Release Your Stress and Baile a Despacito

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Most students hate exams. I have yet to meet a student who would say, “I can’t wait to take my biology test.” You have to search hard for moments of tranquility. Everyone I know feels the same exact way except for the rare lucky few who either handle this level of pressure well or just do not care enough about the outcome to get into panic mode like us mere mortals.

If anyone would want to describe hell, they would describe college finals week.

I would never wish this torturous experience on anyone. Around these tough times, I tend to pull all-nighters thinking it would help me understand what I had failed to understand during the semester.

At those points, my imagination runs wild. I think of any magical way I could suddenly understand what I didn’t know, from wishing I could read minds to wishing I could mind swap with the smartest person in the room or my professor. If only wishes could come true.

On the Friday before finals week, exhaustion took over me. My good friend Olivia decided she wanted to go and spend some time outside on her hammock and wanted me to go with her for a change of scenery. I went with her because I had never studied outside and thought I would give it a shot.

We walked to the back side of one of the dorms and found a nice grassy pathway in between an array of trees. I breathed in the dewy scent of fresh grass that gave me a break from my usual study spots. I helped Olivia set up her hammock between two trees and she gave me a blanket to lay on the grass. I reluctantly pulled out my text books and dove into my studies.

After 30 minutes of talking to myself about how annoying insects were, glaring at the spot where a bird had pooped on my backpack and attempting to study, I closed my book and let out a frustrated scream. I looked over to where Olivia lay in her hammock and walked over to her, ready to start a rant about the unwanted heat that physics brought to my life. Instead of being a good friend, she ignored me and watched Bob’s Burgers on her laptop instead.

I glared at her and she didn’t even bother to look apologetic. I was working so hard to concentrate and force feed myself knowledge while she had fun watching Netflix. She did not feel sorry for me and she couldn’t feel my pain. I have never wanted to flip a hammock over so bad in my life.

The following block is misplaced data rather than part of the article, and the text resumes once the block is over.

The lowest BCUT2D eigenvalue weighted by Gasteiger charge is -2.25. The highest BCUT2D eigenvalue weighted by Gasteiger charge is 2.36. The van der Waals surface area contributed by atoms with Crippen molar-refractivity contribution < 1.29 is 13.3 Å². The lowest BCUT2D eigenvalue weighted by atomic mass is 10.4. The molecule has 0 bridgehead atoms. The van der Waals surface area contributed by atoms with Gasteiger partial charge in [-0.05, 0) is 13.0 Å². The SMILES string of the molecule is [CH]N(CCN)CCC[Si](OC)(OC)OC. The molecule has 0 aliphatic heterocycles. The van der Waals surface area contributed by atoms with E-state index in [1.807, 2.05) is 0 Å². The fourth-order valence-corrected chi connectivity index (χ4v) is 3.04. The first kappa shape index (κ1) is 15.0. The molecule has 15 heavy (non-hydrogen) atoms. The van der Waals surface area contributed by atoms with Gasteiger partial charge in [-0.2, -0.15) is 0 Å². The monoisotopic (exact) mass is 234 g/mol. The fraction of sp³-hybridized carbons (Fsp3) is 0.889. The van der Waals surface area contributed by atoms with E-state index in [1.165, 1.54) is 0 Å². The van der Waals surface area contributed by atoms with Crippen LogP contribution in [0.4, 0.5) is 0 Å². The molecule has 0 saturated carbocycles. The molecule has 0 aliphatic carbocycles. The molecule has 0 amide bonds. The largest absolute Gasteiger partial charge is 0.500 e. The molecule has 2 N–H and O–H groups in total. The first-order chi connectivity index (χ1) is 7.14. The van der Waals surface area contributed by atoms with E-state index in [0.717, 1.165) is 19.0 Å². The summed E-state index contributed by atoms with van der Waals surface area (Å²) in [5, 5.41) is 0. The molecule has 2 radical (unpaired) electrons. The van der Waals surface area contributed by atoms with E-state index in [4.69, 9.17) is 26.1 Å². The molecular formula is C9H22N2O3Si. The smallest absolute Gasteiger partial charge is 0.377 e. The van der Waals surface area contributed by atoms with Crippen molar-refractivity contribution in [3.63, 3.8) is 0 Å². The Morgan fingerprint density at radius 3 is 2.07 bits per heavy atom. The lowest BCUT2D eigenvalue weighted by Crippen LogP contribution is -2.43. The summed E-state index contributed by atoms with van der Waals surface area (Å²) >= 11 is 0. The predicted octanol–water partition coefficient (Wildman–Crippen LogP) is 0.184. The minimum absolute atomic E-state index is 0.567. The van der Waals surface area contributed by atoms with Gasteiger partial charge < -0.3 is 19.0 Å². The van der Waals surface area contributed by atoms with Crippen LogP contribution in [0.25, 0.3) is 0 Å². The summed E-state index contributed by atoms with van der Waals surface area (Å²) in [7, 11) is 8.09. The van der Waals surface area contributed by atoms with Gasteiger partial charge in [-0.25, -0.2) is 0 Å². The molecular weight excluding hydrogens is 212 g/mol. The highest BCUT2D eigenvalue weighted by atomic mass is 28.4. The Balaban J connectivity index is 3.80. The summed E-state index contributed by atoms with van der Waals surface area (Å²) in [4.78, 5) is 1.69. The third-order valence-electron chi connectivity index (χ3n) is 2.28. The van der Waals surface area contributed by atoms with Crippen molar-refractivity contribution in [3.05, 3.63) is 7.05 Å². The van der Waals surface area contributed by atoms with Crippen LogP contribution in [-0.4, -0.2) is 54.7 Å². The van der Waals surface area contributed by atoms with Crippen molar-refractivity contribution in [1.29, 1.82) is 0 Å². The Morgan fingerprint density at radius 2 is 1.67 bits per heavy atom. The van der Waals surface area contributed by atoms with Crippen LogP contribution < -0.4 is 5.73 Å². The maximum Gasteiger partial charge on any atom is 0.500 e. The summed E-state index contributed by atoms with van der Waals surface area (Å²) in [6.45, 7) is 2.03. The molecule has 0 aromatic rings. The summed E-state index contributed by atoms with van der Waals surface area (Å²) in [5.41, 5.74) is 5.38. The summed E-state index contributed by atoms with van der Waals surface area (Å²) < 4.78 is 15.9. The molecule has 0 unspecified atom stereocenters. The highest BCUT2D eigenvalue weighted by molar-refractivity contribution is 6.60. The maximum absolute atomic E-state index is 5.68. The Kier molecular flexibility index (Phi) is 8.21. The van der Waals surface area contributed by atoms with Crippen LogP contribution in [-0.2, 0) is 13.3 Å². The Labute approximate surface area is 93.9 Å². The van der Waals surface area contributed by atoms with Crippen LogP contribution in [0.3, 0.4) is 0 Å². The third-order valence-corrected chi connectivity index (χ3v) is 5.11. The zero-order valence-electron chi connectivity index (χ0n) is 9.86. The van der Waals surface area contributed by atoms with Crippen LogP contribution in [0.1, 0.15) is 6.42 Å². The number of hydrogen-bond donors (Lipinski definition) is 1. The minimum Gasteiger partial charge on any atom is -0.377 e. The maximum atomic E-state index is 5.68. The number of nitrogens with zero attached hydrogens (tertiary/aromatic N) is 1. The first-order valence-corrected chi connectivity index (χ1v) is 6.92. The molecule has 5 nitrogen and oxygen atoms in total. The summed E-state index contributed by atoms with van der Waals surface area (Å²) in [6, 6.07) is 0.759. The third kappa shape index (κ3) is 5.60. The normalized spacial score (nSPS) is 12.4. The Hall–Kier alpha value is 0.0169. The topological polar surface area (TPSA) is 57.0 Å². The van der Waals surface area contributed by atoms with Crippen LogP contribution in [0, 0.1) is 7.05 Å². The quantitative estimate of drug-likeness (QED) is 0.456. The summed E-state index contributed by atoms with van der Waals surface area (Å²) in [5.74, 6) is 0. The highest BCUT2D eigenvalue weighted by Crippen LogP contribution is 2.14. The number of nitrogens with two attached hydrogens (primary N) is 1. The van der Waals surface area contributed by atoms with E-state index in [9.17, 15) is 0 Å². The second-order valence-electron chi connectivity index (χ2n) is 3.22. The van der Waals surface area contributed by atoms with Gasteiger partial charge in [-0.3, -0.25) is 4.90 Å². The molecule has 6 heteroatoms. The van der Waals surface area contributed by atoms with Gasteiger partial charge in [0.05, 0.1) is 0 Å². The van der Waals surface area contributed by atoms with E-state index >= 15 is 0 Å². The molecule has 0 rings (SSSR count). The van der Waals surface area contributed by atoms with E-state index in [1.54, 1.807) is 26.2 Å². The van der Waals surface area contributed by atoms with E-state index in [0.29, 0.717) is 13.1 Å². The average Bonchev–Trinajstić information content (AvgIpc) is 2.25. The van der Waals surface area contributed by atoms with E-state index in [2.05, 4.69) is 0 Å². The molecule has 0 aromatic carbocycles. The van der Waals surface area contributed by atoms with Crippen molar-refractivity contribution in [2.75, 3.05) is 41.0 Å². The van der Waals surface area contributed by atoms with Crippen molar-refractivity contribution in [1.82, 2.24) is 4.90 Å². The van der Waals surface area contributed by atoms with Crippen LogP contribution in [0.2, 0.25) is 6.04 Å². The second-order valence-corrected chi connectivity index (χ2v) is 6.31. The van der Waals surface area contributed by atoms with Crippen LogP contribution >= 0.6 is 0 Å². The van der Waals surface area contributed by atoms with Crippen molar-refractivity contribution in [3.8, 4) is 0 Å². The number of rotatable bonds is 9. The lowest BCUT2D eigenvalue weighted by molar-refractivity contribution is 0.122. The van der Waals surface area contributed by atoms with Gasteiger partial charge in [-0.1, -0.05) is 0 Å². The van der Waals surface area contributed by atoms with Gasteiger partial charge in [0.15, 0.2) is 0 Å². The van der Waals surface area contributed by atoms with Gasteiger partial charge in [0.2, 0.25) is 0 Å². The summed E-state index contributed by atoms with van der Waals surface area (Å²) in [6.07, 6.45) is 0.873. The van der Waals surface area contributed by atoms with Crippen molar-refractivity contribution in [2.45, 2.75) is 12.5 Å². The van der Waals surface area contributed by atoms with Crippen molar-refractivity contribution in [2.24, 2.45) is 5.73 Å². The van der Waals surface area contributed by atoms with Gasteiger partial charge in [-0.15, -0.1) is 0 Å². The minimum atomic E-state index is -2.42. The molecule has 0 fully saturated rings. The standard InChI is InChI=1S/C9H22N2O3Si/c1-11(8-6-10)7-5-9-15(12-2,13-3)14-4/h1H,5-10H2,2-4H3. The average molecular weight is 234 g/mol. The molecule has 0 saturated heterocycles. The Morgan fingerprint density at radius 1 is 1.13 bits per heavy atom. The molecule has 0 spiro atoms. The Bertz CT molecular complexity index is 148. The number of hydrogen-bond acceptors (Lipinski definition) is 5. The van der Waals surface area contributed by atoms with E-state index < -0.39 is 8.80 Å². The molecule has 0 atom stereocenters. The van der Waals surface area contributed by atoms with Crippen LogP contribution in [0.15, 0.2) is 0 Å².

“I am a part-time student with only one exam to take next week,” she said with a light shrug. I couldn’t say anything smart, so I went back to lay on the blanket. I closed my eyes and got ready to pray when I heard my favorite song.

“Despacito” by Luis Fonsi, definitely one of the greatest songs to come out in my generation and the best song of the year 2017, started to play. Olivia and I listened to this song over and over and every time it came on, we sang as best as we could, and I danced as stupidly as possible.

Hearing this tune at this moment of stress felt like a light finally flashing at the end of a tunnel. As soon as I heard the unique tune at the start of the song, I sat up quickly. I wanted to jam out in the middle of this woodsy area where other students were likely to pass by. I honestly couldn’t care less.

As the rhythm of the song flowed, I felt myself dropping the weight of my physics textbook and dancing along to the beat of the song. I imagined myself as one of the dancers in the music video who could move their bodies in artistic ways, stretching their arms and legs and moving it in a manner that only a professional dancer would be able to. They had grins on their faces instead of the harsh glare of concentration in trying to figure out how to dance. I imagined myself dancing with the ease with which their flexible bodies could move.

Through the entirety of the song I felt stress free and happy. I realized in that moment that life does not only offer hardship or stressful situations. For three minutes and fifty-one seconds, I escaped the haze of finals week and danced my worries away. When the song ended, I flopped back on the blanket breathing heavily while Olivia let out her unique, high pitched, dark laughter. It echoed through the trees and tinkled at my ear drums as background noise,

College gives me long, stressful and sleepless night, but it does not feel as awful as finals week. Just taking a little bit of time to do some spontaneous dancing gives a calming therapeutic feeling that I could never get from physics. The beat of Hispanic music feels like soft drums knocking on my bones and begging me to flow with the beat, becoming a type of melodic therapy for me. I hate exams, but I know if I can just relax and dance, I’ll make it through them just fine.

Ayotoluwafunmi, also known as Ayo, is a junior at the University of Iowa. She is studying Journalism and earning a certificate in Entrepreneurship. She is one day looking forward to starting her own company where her degree and certificate can be put to good use.

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